Statoil has been developing a unique, floating offshore wind project off Peterhead, Scotland.
Hywind Pilot park is the world’s first floating windfarm and has a capacity of 30 MW. As a pilot project, five enormous wind turbines are being installed to provide power for some 20,000 households from the end of 2017. After six years of testing a prototype in the North Sea in Norway, this is the next step.
The very large wind turbines, with blades of 75 m, are not resting on the seafloor, but float by way of a buoyancy section below the surface, which is kept in place by an anchoring system. In this way, they can be positioned in much deeper waters.
BigLift was responsible for the transport of the upper sections of the five wind turbines from Bilbao in Spain to Stord in Norway. The m.v. Traveller carried out the shipments in three voyages.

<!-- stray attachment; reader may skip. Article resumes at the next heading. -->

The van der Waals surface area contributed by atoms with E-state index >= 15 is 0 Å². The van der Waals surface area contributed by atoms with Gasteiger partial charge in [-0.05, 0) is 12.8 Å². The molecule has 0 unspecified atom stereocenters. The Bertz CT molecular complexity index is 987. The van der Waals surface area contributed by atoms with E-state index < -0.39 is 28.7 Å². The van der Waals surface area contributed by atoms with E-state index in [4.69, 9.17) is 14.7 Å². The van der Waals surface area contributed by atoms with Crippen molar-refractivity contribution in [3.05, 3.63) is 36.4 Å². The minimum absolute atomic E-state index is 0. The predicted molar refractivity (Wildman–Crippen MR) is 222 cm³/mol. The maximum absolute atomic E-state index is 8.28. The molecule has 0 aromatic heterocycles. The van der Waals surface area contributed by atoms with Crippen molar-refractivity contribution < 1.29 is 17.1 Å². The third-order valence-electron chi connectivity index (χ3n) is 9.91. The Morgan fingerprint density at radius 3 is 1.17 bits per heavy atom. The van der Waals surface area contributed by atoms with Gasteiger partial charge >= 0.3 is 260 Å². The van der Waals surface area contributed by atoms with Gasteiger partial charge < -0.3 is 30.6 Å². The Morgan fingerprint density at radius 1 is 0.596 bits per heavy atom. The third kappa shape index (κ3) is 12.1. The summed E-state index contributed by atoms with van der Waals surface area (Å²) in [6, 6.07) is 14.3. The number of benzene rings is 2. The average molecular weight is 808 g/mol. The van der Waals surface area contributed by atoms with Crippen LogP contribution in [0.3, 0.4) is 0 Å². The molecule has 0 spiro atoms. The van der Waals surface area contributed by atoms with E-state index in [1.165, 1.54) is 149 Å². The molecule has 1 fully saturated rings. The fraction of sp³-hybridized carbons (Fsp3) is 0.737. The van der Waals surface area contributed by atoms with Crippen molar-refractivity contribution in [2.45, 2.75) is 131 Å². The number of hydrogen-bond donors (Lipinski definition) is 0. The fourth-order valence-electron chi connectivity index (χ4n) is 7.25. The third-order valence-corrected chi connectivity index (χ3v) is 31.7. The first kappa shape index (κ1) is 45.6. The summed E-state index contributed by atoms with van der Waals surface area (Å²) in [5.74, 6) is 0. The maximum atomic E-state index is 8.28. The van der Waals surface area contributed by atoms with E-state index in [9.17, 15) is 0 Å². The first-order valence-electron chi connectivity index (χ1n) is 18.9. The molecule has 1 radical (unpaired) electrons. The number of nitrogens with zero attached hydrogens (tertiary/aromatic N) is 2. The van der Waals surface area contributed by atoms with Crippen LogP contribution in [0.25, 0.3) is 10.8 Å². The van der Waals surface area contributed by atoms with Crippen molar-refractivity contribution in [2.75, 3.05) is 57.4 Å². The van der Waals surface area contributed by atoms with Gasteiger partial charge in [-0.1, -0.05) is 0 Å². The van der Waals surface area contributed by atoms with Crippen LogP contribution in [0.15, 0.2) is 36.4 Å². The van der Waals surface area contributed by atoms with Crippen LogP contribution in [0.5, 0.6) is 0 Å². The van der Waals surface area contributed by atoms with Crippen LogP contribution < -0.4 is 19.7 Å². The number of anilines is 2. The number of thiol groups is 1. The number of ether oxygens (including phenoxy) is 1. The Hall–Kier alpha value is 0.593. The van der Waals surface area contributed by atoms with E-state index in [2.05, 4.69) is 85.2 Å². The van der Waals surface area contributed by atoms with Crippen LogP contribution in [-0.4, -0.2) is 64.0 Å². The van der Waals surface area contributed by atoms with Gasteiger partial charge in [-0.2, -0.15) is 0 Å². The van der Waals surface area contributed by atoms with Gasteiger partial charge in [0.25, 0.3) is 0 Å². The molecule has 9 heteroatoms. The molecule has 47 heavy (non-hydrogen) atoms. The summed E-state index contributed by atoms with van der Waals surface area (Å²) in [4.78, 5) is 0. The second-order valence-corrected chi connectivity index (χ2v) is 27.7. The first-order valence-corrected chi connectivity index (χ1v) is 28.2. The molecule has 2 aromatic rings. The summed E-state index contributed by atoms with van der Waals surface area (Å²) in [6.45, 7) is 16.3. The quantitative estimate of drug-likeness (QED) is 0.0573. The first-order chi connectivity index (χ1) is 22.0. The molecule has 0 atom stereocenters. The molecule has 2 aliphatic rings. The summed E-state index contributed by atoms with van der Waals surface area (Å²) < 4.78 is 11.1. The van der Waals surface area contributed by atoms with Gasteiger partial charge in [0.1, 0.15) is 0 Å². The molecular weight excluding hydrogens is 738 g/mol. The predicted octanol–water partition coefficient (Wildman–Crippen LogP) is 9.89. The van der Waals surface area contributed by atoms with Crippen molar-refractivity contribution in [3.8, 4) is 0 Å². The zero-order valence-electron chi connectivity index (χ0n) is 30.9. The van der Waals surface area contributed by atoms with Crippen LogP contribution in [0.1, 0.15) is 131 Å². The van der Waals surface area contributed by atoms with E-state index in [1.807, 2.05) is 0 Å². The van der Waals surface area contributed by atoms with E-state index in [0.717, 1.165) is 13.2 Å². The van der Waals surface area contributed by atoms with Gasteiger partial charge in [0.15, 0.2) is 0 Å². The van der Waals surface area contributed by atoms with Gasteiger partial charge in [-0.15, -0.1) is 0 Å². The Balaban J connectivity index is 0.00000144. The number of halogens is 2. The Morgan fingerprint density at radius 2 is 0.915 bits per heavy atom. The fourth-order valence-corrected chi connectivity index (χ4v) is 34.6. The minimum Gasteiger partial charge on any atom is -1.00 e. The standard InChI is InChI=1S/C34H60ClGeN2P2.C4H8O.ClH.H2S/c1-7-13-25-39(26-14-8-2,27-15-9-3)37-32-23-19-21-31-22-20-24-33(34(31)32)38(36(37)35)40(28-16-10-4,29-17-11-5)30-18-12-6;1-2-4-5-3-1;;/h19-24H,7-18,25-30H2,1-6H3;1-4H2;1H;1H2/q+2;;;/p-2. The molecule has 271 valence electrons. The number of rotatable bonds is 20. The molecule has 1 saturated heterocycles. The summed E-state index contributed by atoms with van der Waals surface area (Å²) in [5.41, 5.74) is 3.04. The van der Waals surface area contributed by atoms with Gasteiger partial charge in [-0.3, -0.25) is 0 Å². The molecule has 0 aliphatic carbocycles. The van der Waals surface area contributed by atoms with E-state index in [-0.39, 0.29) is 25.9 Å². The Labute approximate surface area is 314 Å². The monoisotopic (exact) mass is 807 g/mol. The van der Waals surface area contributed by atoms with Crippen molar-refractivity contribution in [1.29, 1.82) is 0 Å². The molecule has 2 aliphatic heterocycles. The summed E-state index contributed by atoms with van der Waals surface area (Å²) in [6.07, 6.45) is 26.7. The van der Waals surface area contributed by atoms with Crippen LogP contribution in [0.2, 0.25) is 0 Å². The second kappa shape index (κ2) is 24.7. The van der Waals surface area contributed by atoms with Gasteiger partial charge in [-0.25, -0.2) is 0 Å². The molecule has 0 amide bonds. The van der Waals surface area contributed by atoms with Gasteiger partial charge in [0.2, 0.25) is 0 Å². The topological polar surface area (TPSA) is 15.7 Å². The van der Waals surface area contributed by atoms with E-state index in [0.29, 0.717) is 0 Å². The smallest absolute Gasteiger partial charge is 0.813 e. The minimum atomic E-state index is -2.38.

The cargo comprised five top sections of 191.4 mt, which were 41.5 m long; five upper middle sections of 184.1 mt, at 22.14 m long, five lower middle sections of 203.3 mt which were 16.6 m long and the bottom sections which weighed 150 mt, and were shaped like a giant washer of 13.5*12.5*8.6 m.
At Stord, the tower sections were discharged by Traveller’s cranes. From there, Mammoet took over and assembled the wind turbines on shore. Then these sections were picked off the quay by the crane vessel Saipem 7000 which ‘mated’ the wind turbines with their underwater sections further out in the bay. By that time the total height of the turbines’ construction was 162 m!
After the mating process, each wind turbine was towed on its own buoyancy to its ultimate mooring place, 25 km off Peterhead.
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